Industrial relations examines the relationship between labor (employees) and management (the employer), as well as the governments, institutions, and organizations that directly or indirectly regulate the industrial relations system.
An industrial relations system seeks to minimize workplace disputes, increase profits, create an environment of goodwill and mutual cooperation, and promote democracy throughout all levels of the organization.
An employer that maintains good industrial relations contributes to worker productivity, creates high employee morale, and reduces the pollution caused by factory and technological waste products.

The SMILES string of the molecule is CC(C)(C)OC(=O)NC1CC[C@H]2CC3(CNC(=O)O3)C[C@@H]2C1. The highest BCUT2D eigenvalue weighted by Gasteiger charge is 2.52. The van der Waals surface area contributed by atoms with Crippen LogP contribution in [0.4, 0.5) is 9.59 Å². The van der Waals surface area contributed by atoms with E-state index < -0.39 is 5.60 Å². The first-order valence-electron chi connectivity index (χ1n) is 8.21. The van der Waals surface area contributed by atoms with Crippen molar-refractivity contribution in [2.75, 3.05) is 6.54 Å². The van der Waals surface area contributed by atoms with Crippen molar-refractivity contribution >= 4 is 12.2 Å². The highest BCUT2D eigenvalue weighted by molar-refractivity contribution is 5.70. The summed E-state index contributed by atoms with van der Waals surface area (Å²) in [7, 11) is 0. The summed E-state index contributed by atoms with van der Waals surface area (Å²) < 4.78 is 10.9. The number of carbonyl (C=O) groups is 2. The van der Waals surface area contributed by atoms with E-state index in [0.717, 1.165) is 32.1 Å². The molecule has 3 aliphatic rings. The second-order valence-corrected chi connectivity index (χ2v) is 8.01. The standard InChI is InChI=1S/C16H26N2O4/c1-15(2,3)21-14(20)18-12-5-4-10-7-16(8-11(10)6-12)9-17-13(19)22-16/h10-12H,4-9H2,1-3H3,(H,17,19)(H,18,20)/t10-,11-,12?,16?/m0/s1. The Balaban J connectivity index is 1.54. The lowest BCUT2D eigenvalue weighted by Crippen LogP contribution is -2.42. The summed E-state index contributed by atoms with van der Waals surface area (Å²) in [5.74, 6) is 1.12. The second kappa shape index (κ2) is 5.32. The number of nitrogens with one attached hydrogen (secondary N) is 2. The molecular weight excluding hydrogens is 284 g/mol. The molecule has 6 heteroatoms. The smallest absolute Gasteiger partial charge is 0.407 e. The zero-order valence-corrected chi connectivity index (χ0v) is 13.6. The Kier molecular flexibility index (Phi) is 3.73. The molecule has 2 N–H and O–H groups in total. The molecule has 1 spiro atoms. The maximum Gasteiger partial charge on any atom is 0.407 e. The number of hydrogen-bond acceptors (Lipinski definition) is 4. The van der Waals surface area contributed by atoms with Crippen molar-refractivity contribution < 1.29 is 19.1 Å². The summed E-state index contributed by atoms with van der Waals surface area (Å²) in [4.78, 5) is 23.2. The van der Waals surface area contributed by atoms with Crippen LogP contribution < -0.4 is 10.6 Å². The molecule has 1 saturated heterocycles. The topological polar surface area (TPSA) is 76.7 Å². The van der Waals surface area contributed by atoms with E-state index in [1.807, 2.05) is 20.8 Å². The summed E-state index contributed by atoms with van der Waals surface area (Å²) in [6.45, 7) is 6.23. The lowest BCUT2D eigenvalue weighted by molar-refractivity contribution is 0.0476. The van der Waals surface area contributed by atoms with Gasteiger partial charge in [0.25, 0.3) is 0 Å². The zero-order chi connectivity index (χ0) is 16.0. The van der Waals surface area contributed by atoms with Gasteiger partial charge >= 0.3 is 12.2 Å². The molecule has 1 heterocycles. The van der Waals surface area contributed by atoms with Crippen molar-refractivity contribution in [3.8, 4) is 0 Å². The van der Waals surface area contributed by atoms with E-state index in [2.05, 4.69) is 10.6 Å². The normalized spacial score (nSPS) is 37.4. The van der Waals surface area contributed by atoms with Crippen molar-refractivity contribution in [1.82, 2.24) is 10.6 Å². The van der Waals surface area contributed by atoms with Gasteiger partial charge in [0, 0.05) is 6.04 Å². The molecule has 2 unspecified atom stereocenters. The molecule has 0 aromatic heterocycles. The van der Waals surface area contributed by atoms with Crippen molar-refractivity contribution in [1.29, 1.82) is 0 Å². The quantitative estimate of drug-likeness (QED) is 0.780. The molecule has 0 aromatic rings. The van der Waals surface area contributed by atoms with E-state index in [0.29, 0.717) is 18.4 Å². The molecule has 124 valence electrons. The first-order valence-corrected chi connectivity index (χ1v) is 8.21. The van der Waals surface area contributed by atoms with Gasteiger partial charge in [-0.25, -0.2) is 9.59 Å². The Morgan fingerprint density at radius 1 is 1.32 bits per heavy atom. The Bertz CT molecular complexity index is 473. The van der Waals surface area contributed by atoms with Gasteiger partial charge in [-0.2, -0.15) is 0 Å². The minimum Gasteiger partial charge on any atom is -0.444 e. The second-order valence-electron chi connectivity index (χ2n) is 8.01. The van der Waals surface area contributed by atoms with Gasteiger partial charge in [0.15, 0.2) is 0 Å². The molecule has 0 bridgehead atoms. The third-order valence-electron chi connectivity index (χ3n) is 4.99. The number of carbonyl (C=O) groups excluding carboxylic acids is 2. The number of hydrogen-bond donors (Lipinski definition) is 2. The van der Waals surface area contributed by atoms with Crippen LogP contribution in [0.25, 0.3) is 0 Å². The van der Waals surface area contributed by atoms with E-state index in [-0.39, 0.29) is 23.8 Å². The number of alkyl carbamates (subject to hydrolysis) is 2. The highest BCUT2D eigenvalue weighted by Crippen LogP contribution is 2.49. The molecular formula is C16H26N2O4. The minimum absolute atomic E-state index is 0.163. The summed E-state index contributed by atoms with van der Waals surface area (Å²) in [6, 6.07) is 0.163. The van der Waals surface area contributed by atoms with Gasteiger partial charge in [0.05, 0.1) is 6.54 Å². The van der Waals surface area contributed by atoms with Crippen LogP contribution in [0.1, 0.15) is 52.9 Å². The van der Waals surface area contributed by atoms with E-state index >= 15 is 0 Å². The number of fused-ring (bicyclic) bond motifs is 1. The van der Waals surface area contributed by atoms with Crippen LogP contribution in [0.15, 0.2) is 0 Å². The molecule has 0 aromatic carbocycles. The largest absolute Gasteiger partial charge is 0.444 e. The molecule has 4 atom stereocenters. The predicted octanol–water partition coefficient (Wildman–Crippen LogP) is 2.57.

If industrial relations are good in the workplace, employees are more loyal and willing to work for the benefit of the entire organization. On the other hand, if industrial relations are bad, tension will grow between management and workers, creating a potentially hostile and dysfunctional work environment.
The three main interpretations of industrial relations are unitarism, pluralism and Marxism.
John Dunlop, an economist, Harvard professor and former U.S. Secretary of Labor, proposed a model that laid the framework for the modern industrial relations system.